The Marriage Under Attack, Don Leone 4 b)

II  41VAKxjdgfLIn the Light of Love
1. The Traditional Doctrine
Our analysis of the nature of sexuality in the light of the moral law has shown us that it is a form of love which belongs in that life-long relationship which is marriage: such a relationship alone provides the support that both parties need for undertaking the heavy burdens of parenthood, it alone provides a background for the development of mature and happy children, the basis for the highest and deepest union and friendship that exists between persons, and the support of these persons in their old age.
Since the contemporary Magisterium understands sexuality primarily as a form of love, let us now attempt to analyze it as such in more detail.  What is sexual love then? In brief:

  1. a) it is a form of love;
  2. b) it is radically a form of sensible love;
  3. c) it is a form of sensible love that should be informed by rational love and
  4. d) by Charity
  5. e)it is a form of marital love.

In more detail:
a) as a form of love it involves union and fruitfulness;
b) as a form of sensible love it relates to a person as an object, seeking pleasure, physical union, and the procreation of offspring;
c) as informed and elevated by rational love, while continuing to seek pleasure, it relates to a person no longer as an object but as a person, or in other words according to the dignity of the person, since “person” contains the notion of dignity, as shown in chapter two. As such it is ordered towards giving, the union of two persons, and the promotion of the good of these two persons as well as the good of the new person who is the intended fruit of this union;
d) as further informed and elevated by Charity, as it must be between Christians, it is undertaken for the sake of God; it is, in its spiritual dimension, a union with God; and it aims at procreation for the glory of God, “who has made everything for Himself” (Proverbs 16.4).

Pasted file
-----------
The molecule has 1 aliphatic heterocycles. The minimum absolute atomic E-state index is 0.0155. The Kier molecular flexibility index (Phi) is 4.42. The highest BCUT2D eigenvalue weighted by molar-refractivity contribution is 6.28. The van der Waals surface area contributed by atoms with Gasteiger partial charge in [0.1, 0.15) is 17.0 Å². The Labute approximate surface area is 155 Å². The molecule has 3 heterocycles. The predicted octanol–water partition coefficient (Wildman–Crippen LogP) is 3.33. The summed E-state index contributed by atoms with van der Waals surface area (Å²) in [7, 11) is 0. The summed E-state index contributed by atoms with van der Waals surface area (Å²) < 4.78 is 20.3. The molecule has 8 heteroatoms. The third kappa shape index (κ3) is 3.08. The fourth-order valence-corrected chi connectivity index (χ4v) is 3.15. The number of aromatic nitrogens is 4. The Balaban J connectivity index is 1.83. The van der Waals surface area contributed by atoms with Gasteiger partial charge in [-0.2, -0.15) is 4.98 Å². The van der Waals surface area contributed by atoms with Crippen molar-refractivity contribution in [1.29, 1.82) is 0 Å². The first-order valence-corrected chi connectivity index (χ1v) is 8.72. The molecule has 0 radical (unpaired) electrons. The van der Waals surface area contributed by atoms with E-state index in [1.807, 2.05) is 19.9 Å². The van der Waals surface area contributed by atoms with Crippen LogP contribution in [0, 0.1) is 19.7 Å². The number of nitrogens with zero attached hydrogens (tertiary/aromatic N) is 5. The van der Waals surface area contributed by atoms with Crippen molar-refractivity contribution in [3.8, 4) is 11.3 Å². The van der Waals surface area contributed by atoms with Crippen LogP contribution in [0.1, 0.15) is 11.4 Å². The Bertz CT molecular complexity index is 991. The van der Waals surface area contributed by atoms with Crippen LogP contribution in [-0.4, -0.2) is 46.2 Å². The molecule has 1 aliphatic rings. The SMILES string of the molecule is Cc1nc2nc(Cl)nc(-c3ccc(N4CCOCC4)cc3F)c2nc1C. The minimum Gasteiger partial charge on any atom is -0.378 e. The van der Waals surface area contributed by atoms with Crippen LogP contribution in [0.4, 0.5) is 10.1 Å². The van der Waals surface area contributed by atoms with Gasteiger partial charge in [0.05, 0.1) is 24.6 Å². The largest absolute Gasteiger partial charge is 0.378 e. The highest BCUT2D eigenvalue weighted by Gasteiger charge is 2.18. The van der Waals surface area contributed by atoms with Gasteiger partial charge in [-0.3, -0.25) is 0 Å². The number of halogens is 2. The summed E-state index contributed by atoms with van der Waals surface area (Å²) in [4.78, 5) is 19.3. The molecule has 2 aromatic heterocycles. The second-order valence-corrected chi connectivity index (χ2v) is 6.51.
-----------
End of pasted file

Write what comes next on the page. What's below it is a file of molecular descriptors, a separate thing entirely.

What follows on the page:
Finally, e) since sexual love belongs within the marital relationship, it follows that it must also share in the qualities of this relationship: it must involve intimacy and union, not just with a body but with a person in all his or her various dimensions: physical, mental, emotional and spiritual; it must involve affection, giving, and dedication. In the context of sacramental marriage it should in addition be the fruit of holy prayer (see Tobit 6.16, 17, 22 and the Roman Catechism quoted below in chapter 10).

2. The Novel Doctrine
Let us now see how the contemporary Magisterium understands sexuality. In Familiaris Consortio (11) it is described as a “total physical self-giving, the sign and fruit of a total personal self-giving”.
This phrase has advantages and disadvantages. Its advantages are that it shows how sexuality must be anchored within marriage, and how marital love should be characterized by selflessness.74 («Toute la doctrine catholique du marriage…implique et exalte le renoncement des époux a l’égoisme… » conclusion to the article on Marriage at column 2316, Dictionnaire de Théologie Catholique, Paris VI librairie Letouze et Ane 1927.)

Its second disadvantage is that it is prima facie non- Catholic.
Let us attempt to show this by way of the more basic concept of “self-giving love.” This has often been taken as an expression of spousal love: both of the mutual assistance of the spouses and of the marital act. In the first case it expresses the service, dedication, and selflessness of the spouses to each other; in the latter case it expresses the giving and taking of power over each others’ bodies (I Cor. 7.4.) 75.(Though of course in the context of a “special, holy, and pure
love”, and with modesty and moderation (cf. Roman Catechism on
Matrimony, the sections on Fidelity and the Use of Marriage

We must however observe that the concept of self- giving love (like the concept of total self-giving love) is imprecise. For it is metaphysically impossible for one human person to give himself to another human person76: one can only give oneself to a being who can receive one and take possession of one. But a spouse is unable to receive a spouse or take possession of a spouse as a person. Rather he can only receive the spouse to the extent of his capacities (recipitur in modo recipientis) and take possession of him or her only to this extent: in other words only in a human and limited manner77, that is to say by accepting the day-to-day service of the other and by taking power over the other’s body in the marital act.